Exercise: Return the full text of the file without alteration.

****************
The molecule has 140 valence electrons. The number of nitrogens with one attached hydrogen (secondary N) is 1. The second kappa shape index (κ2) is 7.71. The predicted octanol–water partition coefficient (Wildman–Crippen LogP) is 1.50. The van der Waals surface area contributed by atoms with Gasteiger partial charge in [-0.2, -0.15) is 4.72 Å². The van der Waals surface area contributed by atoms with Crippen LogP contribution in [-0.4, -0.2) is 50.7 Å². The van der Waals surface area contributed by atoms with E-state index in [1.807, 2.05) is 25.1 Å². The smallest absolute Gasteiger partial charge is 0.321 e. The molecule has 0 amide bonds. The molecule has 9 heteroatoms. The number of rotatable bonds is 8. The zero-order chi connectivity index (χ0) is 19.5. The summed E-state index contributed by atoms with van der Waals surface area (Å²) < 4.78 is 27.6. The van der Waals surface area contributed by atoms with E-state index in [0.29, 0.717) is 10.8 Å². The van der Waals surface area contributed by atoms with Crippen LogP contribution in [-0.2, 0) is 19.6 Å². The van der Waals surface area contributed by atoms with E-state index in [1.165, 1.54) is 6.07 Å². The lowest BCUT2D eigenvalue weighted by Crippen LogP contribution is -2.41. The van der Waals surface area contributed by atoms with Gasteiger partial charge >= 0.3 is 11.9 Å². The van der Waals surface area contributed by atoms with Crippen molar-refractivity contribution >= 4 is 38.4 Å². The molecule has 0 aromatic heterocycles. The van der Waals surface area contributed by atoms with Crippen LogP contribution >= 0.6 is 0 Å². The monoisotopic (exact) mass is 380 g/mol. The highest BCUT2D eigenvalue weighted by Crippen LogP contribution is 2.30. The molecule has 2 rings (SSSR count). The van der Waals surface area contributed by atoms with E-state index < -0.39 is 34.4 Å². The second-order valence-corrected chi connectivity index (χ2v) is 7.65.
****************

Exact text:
The molecule has 140 valence electrons. The number of nitrogens with one attached hydrogen (secondary N) is 1. The second kappa shape index (κ2) is 7.71. The predicted octanol–water partition coefficient (Wildman–Crippen LogP) is 1.50. The van der Waals surface area contributed by atoms with Gasteiger partial charge in [-0.2, -0.15) is 4.72 Å². The van der Waals surface area contributed by atoms with Crippen LogP contribution in [-0.4, -0.2) is 50.7 Å². The van der Waals surface area contributed by atoms with E-state index in [1.807, 2.05) is 25.1 Å². The smallest absolute Gasteiger partial charge is 0.321 e. The molecule has 0 amide bonds. The molecule has 9 heteroatoms. The number of rotatable bonds is 8. The zero-order chi connectivity index (χ0) is 19.5. The summed E-state index contributed by atoms with van der Waals surface area (Å²) < 4.78 is 27.6. The van der Waals surface area contributed by atoms with E-state index in [0.29, 0.717) is 10.8 Å². The van der Waals surface area contributed by atoms with Crippen LogP contribution in [-0.2, 0) is 19.6 Å². The van der Waals surface area contributed by atoms with E-state index in [1.165, 1.54) is 6.07 Å². The lowest BCUT2D eigenvalue weighted by Crippen LogP contribution is -2.41. The van der Waals surface area contributed by atoms with Gasteiger partial charge >= 0.3 is 11.9 Å². The van der Waals surface area contributed by atoms with Crippen molar-refractivity contribution >= 4 is 38.4 Å². The molecule has 0 aromatic heterocycles. The van der Waals surface area contributed by atoms with Crippen LogP contribution >= 0.6 is 0 Å². The monoisotopic (exact) mass is 380 g/mol. The highest BCUT2D eigenvalue weighted by Crippen LogP contribution is 2.30. The molecule has 2 rings (SSSR count). The van der Waals surface area contributed by atoms with E-state index < -0.39 is 34.4 Å². The second-order valence-corrected chi connectivity index (χ2v) is 7.65.